I hear you crying out in the wilderness, Missouri voters. The words are faint because you’re deep in the forest, but what I’m hearing is: “Please, help me understand this long, crazy election ballot.”
Today and tomorrow, your supplications will be answered.
Since The Kansas City Star is not in a position to render much assistance (its editorial board having been effectively wiped out by a new publisher bent on taking the paper in a new editorial direction), JimmyCSays will help you cut through the ballot fog.
I voted absentee Wednesday at Center High School, and I can assure you the lines and wait times will be long at the polls next Tuesday. It took me 30 to 40 minutes to check in, wait in a line of six or seven people to get a ballot and then fill out the paper ballot by hand. (At Center, you do not have the option of voting absentee on one of the relatively few electronic machines the Kansas City Election Board has.)
…As an aside, Missouri and the Kansas City Election Board are incredibly backward when it comes to election systems. Missouri does not allow early voting because the Republicans who control the Legislature want to keep the vote down. And the KCEB clings tenaciously to the paper-ballot system, which makes voters feel like kindergartener experimenting with their first sets of crayons.
Anyway, the Kansas City, MO, ballot includes five state constitutional amendments; a statewide proposition; three Jackson County questions; three Kansas City questions; and, in parts of the city, a Mid-Continent Library proposition.
Today, let’s take a look at the five constitutional amendments and the statewide proposition. The biggest oddity on the ballot is dueling measures that would raise the cigarette tax — the lowest in the nation, at 17 cents a pack. We look at the dueling measures first.
Amendment 3 and Proposition A
:: Amendment 3 would add 60 cents to the cigarette tax, to be phased in over four years. The revenue would go toward child health and education programs.
The initial backers of this amendment were early childhood education advocates in St. Louis. Their intentions were, and are, good. The main problems: the tax hike is not large enough to deter people from smoking, and none of the revenue would go toward educating people about the hazards of smoking or smoking cessation programs. Here’s another wrinkle: R.J. Reynolds, seeing an opportunity to pre-empt a larger tax increase down the road, jumped in and decided to push hard for passage. So far, it has spent $12 million promoting the measure…That should tell you everything you need to know.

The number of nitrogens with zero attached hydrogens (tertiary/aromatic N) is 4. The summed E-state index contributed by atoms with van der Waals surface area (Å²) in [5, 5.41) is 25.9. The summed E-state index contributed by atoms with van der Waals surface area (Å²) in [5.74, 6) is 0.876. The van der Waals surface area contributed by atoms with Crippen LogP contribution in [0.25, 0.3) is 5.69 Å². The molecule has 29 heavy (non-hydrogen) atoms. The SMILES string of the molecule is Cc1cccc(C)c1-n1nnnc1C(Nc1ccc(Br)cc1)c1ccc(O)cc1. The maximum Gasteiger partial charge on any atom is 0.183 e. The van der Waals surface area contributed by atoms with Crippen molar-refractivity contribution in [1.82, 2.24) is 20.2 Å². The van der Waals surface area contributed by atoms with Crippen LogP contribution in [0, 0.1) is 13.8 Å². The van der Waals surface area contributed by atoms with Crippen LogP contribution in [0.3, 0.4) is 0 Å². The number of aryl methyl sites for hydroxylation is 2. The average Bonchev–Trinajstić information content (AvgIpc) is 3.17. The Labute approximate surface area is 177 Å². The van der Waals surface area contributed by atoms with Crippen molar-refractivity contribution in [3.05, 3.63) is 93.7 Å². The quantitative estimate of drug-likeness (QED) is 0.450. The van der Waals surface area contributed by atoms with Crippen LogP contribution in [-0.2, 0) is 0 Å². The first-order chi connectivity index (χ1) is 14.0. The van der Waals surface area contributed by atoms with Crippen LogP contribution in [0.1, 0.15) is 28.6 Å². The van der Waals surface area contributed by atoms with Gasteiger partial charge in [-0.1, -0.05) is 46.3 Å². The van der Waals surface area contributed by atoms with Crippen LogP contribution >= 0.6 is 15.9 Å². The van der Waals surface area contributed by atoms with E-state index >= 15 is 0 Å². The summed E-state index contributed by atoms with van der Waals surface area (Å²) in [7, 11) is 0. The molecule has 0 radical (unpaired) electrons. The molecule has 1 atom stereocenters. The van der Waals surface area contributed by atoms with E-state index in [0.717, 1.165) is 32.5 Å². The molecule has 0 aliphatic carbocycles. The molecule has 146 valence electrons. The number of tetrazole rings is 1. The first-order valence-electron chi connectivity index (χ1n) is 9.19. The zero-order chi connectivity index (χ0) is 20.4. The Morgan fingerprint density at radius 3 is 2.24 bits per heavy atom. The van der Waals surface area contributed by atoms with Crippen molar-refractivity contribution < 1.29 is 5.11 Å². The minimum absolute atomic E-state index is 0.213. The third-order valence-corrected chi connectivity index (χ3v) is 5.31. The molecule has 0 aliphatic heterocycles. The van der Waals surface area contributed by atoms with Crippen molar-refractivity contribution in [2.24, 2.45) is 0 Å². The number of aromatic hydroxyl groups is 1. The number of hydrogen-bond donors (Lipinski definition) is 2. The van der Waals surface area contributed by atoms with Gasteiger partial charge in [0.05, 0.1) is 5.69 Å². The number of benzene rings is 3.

My recommendation: Vote NO on Amendment 3.
:: Fielding its own pawns and bishops in this smoking chess game, the convenience store industry countered with Proposition A, which would raise the cigarette tax by a measly 23 cents a pack and would allow marketers of discount cigarettes to keep their price advantage over the major brands. (One part of Amendment 3 would eliminate that advantage.) Revenue generated by Proposition A would go for roads and bridges.
Like I said, the convenience store industry is promoting the measure…That should tell you everything you need to know.
My recommendation: Vote NO on Proposition A.
This is a proposed renewal of a one-tenth-of-a-cent sales tax that generates $90 million a year for soil and water conservation and to help cover operational costs at state parks and historic sites.
Voters first approved this sales tax in 1984. It’s been a big positive for Missouri.
My recommendation: Vote YES on Amendment 1.
Since 2008, Missouri has had no limit on campaign contributions in state races. Amendment 2 would set a limit of $2,600 per election cycle — $2,600 in a primary and $2,600 in a general. It also would set a ceiling of $25,000 on donations to a political party. Credit for this proposal goes to Fred Sauer, a businessman from St. Louis, who says caps would help to rebuild trust in state government.
This is about as straightforward and basic as a proposal gets: Do you want to live in a state that limits campaign contributions or one where the special interests can spend as much as they like and are able?
My recommendation: Vote YES on Amendment 2.
Like Amendment 3 and Proposition A, this is another crazy proposal. It would bar any new state or local taxes on services or transactions that are not currently subjected to sales taxes. Some of its chief backing comes from realtors, who are peering into the forest and envisioning real-estate-transaction fees behind every tree.
I don’t like sales taxes. It’s the most regressive tax there is, hitting hardest those with the lowest incomes. At the same time, it makes no sense to me to attempt to pre-empt every conceivable new sales tax. I prefer to vote on tax proposals one at a time, considering the merits of each.
My recommendation: Vote NO on Amendment 4.
This looks suspiciously like Kris Kobach creep. The man who has made a name for himself by trying to limit Democratic voter turnout in Kansas must have inspired the backers of Amendment 6, which would require voters to show photo i.d. at the polls.
I’m a Democrat…Need I say more?
My recommendation: Vote NO on Amendment 6.
One final recommendation: Whatever jurisdiction you live in, go to your election board’s website and carefully review the “Sample Ballot,” which lays out exactly what you will see at the polls. You’ll be glad you took the time to familiarize yourself with the issues and ballot language.
Tomorrow: The three Jackson County questions; the three Kansas City, MO, questions; and Proposition L, which would benefit the Mid-Continent Library.